We’ll see.

My Review:

Rating: ★★★★★

Finding Myself Again by Verwayne Greenhoe is part memoir, part love story, and a huge helping of healing. The author shares the story of losing his wife to the ravages of dementia, a disease that takes loved ones long before they actually leave this world.

Greenhoe gives readers an insider’s view of, not just that dreaded disease, but also of a love story shared between a husband and wife. There’s real heartache on these pages when the time comes that he loses the love of his life. But then something wonderful happens. The grieving husband finds love again—without even looking for it. When one door closes, God opens a window.

This is an uplifting story that will certainly bring hope to those who have lost their own loved ones while finding themselves still very much alive and alone. This one will stay with me for a long time.

About the Author:

Born and raised on a small dairy farm in west-central Michigan, I learned about life and death at an early age. I was lucky enough to have a loving, caring Father who taught me about some of the more intricate ‘ins and outs’ of living every day.

I started writing simple stories at age six in about 1959 and have been at it ever since. As a boy, no one ever really taught me to read, I just could. I used that gift to find a world I might not have been able to experience for another decade or more. I later became a medic, worked in a psych ward of a prison and spent many years working in Emergency Rooms as an aide and then a nurse.

I just moved to Michigan’s Upper Peninsula (da UP!) and am getting settled back into a steady writing habit. I have a flurry of books I will be releasing every month to six weeks. The subject genre runs the gamut from inspirational to romance to a serial killer story. The move to a more solitude in the UP surrounding allows me to write when I want to write.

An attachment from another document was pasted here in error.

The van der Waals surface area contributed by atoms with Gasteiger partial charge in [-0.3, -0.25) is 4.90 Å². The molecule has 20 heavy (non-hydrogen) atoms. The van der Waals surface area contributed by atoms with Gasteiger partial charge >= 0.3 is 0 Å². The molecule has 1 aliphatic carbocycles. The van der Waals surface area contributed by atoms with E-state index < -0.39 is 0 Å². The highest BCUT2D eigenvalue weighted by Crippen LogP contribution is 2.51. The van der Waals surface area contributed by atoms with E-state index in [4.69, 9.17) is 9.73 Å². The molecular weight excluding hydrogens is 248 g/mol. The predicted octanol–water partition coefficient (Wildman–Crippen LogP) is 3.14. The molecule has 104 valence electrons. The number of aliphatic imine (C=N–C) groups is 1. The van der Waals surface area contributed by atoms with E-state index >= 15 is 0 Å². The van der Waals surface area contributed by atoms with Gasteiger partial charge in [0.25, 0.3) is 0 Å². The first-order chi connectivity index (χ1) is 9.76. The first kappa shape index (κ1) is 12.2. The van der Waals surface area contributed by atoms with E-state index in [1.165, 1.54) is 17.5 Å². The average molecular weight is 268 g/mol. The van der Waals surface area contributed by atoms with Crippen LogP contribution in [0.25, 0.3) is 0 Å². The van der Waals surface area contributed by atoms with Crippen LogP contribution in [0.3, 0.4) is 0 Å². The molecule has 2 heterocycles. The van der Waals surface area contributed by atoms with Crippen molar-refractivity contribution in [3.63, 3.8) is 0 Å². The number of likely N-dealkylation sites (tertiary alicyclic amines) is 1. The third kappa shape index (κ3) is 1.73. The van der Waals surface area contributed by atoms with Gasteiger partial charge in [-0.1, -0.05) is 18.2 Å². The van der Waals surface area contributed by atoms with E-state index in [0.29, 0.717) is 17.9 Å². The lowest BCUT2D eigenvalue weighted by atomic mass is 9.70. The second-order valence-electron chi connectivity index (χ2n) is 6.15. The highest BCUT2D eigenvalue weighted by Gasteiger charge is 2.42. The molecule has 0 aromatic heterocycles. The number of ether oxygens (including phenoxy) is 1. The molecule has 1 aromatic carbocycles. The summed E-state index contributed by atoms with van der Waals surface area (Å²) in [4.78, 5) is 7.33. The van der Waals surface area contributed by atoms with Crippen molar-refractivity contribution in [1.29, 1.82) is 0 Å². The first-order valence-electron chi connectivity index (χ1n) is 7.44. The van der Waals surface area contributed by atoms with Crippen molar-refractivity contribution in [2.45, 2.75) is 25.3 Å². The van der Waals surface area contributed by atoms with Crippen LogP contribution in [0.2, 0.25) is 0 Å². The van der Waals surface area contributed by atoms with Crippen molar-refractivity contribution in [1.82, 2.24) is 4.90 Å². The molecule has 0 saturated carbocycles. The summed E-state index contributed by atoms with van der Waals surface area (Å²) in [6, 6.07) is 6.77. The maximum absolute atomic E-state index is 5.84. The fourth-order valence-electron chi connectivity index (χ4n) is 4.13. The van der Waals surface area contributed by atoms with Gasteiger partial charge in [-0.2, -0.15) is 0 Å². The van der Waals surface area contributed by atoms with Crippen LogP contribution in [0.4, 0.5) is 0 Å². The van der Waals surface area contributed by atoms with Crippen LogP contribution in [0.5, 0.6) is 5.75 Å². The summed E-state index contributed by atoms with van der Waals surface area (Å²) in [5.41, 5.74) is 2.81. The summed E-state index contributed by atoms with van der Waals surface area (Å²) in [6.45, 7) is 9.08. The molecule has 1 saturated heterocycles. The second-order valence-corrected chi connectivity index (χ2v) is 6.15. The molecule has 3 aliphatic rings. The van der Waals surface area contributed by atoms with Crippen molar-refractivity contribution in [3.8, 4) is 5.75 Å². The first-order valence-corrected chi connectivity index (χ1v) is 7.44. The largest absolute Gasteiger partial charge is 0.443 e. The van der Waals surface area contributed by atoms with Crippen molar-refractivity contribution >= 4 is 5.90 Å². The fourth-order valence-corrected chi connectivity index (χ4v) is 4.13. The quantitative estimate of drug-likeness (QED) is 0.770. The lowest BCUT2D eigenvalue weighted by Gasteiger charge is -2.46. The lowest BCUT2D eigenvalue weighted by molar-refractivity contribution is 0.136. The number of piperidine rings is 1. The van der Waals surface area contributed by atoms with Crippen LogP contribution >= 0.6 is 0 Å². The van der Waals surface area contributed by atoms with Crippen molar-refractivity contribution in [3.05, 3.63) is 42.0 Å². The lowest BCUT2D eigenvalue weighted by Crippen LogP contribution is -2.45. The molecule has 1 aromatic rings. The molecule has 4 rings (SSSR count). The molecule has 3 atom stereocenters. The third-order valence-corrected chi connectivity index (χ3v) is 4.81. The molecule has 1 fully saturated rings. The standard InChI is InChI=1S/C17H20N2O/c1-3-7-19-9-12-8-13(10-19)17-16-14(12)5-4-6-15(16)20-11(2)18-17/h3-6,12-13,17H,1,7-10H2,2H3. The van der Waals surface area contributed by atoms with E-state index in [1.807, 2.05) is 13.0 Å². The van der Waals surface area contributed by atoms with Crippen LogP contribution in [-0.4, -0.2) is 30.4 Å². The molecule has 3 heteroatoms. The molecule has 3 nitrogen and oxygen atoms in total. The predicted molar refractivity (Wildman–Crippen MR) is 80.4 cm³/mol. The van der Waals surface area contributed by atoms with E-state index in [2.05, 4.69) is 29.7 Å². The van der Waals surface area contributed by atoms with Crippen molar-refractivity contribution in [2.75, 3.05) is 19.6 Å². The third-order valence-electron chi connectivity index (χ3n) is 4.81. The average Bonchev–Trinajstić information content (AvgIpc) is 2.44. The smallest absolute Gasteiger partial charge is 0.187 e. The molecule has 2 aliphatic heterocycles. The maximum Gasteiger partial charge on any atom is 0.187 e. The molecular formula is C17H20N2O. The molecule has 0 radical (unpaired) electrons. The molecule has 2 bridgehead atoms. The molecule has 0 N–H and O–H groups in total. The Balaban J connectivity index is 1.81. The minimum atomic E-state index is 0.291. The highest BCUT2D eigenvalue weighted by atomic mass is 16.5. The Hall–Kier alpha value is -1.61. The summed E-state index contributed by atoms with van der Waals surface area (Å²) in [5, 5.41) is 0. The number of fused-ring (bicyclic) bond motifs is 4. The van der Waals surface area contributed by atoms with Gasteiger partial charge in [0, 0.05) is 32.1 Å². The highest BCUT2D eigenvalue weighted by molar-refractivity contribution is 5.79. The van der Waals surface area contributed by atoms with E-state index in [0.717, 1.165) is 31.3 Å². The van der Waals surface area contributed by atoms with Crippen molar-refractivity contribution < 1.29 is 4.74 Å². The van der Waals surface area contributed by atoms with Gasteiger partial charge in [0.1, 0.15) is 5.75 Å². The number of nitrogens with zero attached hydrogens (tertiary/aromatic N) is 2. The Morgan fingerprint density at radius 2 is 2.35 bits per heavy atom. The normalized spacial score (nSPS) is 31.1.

I’ve written about my experiences growing up on the farm and my father. I have several stories about the things I saw and experienced in the emergency field, both in and out of the ER. I’ll admit that my life story is weird, but I prefer to think of it as an alternate reality in which I am the pioneer and flag planter. I’m crazy, but I suspect most of my readers have figured that out.

I have sixteen, soon to be twenty audio books out. You can find them over on Audible or on Amazon under my listing for stories and books. I try to add a novella of 16,000 to 22,000 words every month, and at least two to three 40,000+ word novel every year.

Thanks for reading!

The Perfect Novel to Celebrate Native American Heritage Month!

Today I am honored to host authors Marcha Fox and Pete Risingsun here on The Indie Spot.

FIG Blog Tour Day #1

The Perfect Novel to Celebrate Native American Heritage Month!

The Curse of Dead Horse Canyon: Cheyenne Spirits
by Marcha Fox and Pete Risingsun

“The Cheyenne fasting vigil, spirit animals, and the medicine wheel combined with astrology readings are intriguing aspects of the story that are genuine and authentic.” –Readers’ Favorite 5-Star Review

BLURB